In order to maximize the reliability of the truth list, we required that all SDSSdr9 selected targets: exhibit stellar morphology, be high signal to noise in all 5 SDSS filters, have no SDSSdr9 detected neighbors within 15 arcseconds, be at high galactic latitude (b30°), and have high quality photometry. Where high quality 2MASS photometry was available it was used to constrain the stellar models, too. We then fit the data using the ATLAS 9 grid of stellar atmosphere models of Kurucz (1993) (only those of the form GRIDPnn or GRIDMnn), subject to interstellar dust extinction using the model of Cardelli et al. 1989 (doi:10.1086/167900, assuming R ν = 3.1). Selecting for only those sources that were well modelled left 1,346,467 targets, shown in an ecliptic projection of the sky in Figure 2. Full details are in the Stellar Modeling Details section.

Figure 2 – Aitoff projection of well modelled stars on the Ecliptic coordinate grid.

Of the 1.3 million stars in the global sample, the relative uncertainty of the W1 prediction is 0.2 for 974,553 of them, and likewise for 953,907 of them in W2. There are not enough well modelled stars bright enough in W3 to measure completeness, and none in W4. Dividing the samples into main and high w1sat gives: 880,106 and 94,447 in W1, and 861,508 and 92,399 in W2, each respectively. The frame coverages probed by the W1 and W2 samples are shown in Figure 3 for both AllWISE and All–Sky. The extent to which the histograms in Figure 3 differ from those in (link to coverage section) measures how accurately the overall coverage measures of completeness represents the catalog.

Band AllWISE Main (1) AllWISE High W1sat (2) WISE All–Sky (3)
W1 (a)
W2 (b)
Figure 3 – Histograms of coverages probed by the SDSSdr9 selected stellar samples, as estimated by the nearest source in the AllWISE combined catalog (the union of the AllWISE catalog and reject table that is marked with use_src = 1). The first row (a) contains the W1 samples, and the second (b) the W2 samples. The first column (1) contains the AllWISE Main samples, the second (2) the AllWISE High W1sat samples, and the third (3) the All–Sky samples.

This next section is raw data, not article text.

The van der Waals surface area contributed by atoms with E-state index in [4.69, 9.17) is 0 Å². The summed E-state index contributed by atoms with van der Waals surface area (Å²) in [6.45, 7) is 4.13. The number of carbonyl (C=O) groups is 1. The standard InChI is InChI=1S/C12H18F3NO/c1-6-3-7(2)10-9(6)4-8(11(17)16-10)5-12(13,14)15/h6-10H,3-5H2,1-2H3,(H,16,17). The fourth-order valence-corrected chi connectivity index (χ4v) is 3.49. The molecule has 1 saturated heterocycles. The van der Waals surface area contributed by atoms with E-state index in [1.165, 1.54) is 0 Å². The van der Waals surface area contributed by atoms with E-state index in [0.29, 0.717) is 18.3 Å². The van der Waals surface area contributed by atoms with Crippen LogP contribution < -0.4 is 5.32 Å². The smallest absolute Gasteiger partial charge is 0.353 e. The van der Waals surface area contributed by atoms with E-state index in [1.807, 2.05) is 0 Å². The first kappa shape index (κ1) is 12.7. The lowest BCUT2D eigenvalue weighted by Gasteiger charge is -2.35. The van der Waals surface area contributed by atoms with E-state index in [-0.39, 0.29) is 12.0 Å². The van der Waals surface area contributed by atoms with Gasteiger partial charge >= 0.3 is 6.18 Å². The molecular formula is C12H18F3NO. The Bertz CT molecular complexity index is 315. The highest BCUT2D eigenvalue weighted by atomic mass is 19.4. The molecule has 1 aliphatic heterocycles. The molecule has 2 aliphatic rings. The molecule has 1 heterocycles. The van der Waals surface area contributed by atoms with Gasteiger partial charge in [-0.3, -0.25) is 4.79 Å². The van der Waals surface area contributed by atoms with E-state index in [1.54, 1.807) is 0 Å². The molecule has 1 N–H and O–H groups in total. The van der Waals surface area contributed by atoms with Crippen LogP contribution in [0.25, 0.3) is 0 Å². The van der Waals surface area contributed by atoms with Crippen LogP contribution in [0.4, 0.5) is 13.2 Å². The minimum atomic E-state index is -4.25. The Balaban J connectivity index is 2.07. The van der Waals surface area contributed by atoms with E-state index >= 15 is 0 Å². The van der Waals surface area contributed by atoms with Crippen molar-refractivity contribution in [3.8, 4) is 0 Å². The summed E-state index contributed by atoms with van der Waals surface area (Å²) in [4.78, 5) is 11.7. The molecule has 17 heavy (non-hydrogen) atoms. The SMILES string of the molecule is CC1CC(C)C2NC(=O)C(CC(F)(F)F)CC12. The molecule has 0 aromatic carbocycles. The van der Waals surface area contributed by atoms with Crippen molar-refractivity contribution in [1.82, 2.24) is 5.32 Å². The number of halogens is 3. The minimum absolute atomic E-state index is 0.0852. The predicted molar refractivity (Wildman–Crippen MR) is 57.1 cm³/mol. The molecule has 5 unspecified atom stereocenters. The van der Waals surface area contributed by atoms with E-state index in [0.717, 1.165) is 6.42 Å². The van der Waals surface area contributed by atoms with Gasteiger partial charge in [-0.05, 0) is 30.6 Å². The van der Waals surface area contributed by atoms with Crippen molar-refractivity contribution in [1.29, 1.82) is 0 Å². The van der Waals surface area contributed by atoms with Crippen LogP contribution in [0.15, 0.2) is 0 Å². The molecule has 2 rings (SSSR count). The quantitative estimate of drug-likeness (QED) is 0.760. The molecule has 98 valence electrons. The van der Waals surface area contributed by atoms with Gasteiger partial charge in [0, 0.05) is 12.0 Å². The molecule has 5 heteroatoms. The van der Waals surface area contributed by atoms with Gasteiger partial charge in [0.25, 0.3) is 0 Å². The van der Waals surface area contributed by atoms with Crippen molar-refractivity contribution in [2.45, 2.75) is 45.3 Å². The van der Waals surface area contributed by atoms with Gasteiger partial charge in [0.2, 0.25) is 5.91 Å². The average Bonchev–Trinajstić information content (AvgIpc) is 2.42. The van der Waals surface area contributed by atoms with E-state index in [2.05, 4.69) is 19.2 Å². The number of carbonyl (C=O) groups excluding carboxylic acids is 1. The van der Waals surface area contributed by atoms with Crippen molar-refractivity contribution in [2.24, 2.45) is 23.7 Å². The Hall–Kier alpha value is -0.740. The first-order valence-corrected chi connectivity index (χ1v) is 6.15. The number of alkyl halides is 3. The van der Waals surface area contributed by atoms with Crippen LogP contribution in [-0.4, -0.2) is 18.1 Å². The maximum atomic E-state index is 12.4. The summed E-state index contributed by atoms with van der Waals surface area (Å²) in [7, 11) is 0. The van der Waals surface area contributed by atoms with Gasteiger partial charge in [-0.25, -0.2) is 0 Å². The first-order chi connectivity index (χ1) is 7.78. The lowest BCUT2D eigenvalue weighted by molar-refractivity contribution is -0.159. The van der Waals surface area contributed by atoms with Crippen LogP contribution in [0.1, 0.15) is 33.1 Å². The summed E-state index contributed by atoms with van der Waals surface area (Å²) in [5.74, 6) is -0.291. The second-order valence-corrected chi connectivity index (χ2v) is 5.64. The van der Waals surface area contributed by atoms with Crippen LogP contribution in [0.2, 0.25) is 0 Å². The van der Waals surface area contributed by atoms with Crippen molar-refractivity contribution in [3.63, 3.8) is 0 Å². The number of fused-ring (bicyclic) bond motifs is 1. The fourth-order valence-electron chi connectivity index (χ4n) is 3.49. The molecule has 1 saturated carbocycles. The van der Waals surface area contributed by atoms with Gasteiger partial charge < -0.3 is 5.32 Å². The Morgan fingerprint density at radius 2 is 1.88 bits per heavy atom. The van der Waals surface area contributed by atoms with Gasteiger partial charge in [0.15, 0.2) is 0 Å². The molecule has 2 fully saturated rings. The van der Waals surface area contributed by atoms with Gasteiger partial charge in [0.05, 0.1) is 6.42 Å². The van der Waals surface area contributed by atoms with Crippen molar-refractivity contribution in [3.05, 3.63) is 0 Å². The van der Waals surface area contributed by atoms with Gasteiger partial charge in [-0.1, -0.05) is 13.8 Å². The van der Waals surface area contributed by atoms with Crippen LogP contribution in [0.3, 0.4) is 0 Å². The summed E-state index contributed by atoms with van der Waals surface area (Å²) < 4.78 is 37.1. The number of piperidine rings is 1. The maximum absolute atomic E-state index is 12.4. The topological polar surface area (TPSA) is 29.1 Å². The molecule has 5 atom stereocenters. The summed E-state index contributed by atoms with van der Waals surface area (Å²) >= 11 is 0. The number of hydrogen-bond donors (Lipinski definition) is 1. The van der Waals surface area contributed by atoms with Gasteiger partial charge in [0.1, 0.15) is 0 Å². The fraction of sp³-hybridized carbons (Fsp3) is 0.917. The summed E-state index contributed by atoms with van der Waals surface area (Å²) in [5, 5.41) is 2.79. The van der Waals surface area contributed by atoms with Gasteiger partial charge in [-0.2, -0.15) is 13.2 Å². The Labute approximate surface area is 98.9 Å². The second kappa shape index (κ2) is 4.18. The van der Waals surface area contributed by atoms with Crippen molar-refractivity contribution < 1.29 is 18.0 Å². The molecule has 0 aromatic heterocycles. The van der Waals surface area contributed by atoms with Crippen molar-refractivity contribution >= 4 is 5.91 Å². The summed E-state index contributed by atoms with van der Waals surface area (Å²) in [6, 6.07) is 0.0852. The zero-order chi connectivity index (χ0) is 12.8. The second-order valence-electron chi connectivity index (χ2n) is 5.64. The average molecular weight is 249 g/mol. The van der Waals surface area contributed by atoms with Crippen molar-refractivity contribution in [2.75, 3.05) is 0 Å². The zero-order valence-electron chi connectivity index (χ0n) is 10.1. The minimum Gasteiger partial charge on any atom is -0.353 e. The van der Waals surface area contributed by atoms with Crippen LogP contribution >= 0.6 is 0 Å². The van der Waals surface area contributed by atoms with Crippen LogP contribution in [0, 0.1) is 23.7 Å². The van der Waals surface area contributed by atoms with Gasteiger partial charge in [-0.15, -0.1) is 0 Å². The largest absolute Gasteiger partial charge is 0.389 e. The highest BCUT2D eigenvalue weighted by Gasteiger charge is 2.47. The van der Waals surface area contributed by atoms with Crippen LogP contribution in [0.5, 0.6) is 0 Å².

We searched for the truth list in the AllWISE combined catalog (the union of the AllWISE catalog and reject table) requiring that use_src = 1. We then repeatedly searched for unmatched sources, expanding the search radius for until there was a nearest neighbor of every source in the truth list. It is the coverage of that nearest neighbor that served as a proxy for the coverage of the source. This means that undetected sources have a slight bias toward higher coverages, but the effect should be small. A source was considered detected if the nearest AllWISE source was 3 arcseconds from the truth source and the WISE source satisfied the catalog selection criteria described in section (link) for the individual band being measured. Because using model stars is so radically different from the approach taken for All–Sky, we performed this task for WISE All–Sky, too. The detected sources and truth sources were then binned into histograms. Dividing the detected sources histogram by the truth list histogram gives a histogrammed "differential" completeness. The plots of completeness for different coverage cuts are in Figure 4 for W1 and Figure 5 for W2. Table 2 contains a list of the fluxes at which the plots in Figures 4 and 5 achieve 95% completeness.

w1cov AllWISE Main (1) AllWISE High W1sat (2) WISE All–Sky (3)
< 20 (a)
28–38 (b)
40–50 (c)
≥ 100 (d)
any (e)
Figure 4 – Completeness in W1 plotted versus predicted flux in WISE W1. The rows are different coverage ranges, and the columns are AllWISE Main (1), AllWISE High W1sat (2), and WISE All–Sky (3). The black line is the measured completeness, the blue and red lines bound the 1–sigma confidence band, the horizontal dashed line represents 95% completeness, the purple line is a best fit empirical model (see Section II.4.a.v.), and the vertical dotted line is where the model line hits 95% completeness. Note that the black line is set to zero when there are no truth sources in a given bin.

w2cov AllWISE Main (1) AllWISE High W1sat (2) WISE All–Sky (3)
< 20 (a)
28–38 (b)
40–50 (c)
≥ 100 (d)
any (e)
Figure 5 – Completeness in W2 plotted versus predicted flux in WISE W2. The rows are different coverage ranges, and the columns are AllWISE Main (1), AllWISE High W1sat (2), and WISE All–Sky (3). The black line is the measured completeness, the blue and red lines bound the 1–sigma confidence band, the horizontal dashed line represents 95% completeness, the purple line is a best fit empirical model (see Section II.4.a.v.), and the vertical dotted line is where the model line hits 95% completeness. Note that the black line is set to zero when there are no truth sources in a given bin.

Table 2 – 95% Completeness Levels, SDSS
SubsetCoverage W1 / μJyW1 / mag W2 / μJyW2 / mag
AllWISE Main < 20 49 17.0 119 15.4
28–38 42 17.2 78 15.8
40–50 37 17.3 66 16.0
≥ 100 38 17.3 43 16.5
overall 44 17.1 88 15.7
AllWISE high w1sat < 20 52 16.9 95 15.6
28–38 83 16.4 80 15.8
40–50 640 14.2 69 16.0
≥ 100 199 15.5 54 16.3
overall 126 16.0 83 15.8
WISE All–Sky < 20 72 16.6 128 15.3
28–38 55 16.9 75 15.9
40–50 50 17.0 64 16.1
≥ 100 51 16.9 50 16.4
overall 69 16.6 120 15.4